Technology, and Tactics (2001); https://www.amazon.com/dp/0801869943
excerpt and text search]
Hattaway, Michael, ed. A Companion to
English Renaissance Literature
and Culture. (2000). 747 pp.
Jensen, De Lamar (1992),
Renaissance Europe, ISBN 0-395-88947-2
Johnson, Paul. The Renaissance: A Short History. (2000). 197 pp.;
excerpt and text search
Keene, Bryan C. Gardens of the Renaissance. (2013).
King, Margaret L. Women of the
Renaissance (1991) excerpt and text
Kristeller, Paul Oskar, and Michael Mooney.
Renaissance Thought and
its Sources (1979); excerpt and text search
Nauert, Charles G. Historical Dictionary of the Renaissance. (2004).
Patrick, James A., ed.
Reformation (5 vol 2007), 1584
pages; comprehensive encyclopedia
Plumb, J. H. The
Italian Renaissance (2001); excerpt and text search
Paoletti, John T. and Gary M. Radke. Art in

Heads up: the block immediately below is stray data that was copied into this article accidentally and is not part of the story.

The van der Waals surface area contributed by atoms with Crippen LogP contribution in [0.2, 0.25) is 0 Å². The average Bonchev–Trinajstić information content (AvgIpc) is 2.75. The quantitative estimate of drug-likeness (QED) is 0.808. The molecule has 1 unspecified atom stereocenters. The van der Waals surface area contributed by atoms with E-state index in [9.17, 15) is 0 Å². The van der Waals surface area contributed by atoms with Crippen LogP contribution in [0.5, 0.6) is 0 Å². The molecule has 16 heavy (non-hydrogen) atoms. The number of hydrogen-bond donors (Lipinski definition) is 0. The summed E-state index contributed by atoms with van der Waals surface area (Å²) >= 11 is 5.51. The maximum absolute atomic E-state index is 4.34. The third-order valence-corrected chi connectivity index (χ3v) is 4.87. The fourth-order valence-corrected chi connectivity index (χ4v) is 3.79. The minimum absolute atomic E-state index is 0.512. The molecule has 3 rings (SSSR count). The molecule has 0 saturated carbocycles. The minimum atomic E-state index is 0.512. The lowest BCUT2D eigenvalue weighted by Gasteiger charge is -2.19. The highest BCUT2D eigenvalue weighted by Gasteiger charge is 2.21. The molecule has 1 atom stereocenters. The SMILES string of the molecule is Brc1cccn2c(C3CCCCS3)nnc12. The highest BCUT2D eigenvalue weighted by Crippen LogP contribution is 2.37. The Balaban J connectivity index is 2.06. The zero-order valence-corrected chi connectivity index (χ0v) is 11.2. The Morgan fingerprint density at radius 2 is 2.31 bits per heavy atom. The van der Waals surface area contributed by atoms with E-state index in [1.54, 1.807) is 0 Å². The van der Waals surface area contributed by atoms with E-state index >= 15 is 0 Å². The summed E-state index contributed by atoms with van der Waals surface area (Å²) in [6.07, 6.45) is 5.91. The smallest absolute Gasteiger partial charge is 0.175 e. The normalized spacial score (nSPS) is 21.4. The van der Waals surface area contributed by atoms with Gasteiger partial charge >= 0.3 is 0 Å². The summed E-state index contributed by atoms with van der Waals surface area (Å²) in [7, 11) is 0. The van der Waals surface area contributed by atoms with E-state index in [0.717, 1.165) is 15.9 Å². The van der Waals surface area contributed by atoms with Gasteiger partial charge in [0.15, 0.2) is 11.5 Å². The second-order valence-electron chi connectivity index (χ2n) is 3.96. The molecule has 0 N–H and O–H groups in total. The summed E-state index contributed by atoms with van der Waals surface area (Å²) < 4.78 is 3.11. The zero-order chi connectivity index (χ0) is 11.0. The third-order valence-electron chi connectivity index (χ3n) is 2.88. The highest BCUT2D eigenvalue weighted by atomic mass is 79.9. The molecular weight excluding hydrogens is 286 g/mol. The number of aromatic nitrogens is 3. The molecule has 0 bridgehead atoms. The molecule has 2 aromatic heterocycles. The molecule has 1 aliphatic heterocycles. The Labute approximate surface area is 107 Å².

Italy (4th ed.
Potter, G.R. ed. The New Cambridge Modern History: Volume 1: The
Renaissance, 1493–1520 (1957) online; major essays by multiple
scholars. Summarizes the viewpoint of 1950s.
Robin, Diana; Larsen, Anne R.; and Levin, Carole, eds. Encyclopedia of
Women in the Renaissance: Italy, France, and England (2007) 459p.
Rowse, A. L. The Elizabethan Renaissance: The Life of the Society
(2000); excerpt and text search
Ruggiero, Guido. The
Renaissance in Italy: A Social and Cultural
History of the Rinascimento (Cambridge University Press, 2015). 648
pp. online review
Rundle, David, ed. The Hutchinson Encyclopedia of the Renaissance.
(1999). 434 pp.; numerous brief articles online edition
Turner, Richard N.
Florence (2005); excerpt and text
Ward, A. The Cambridge Modern History. Vol 1: The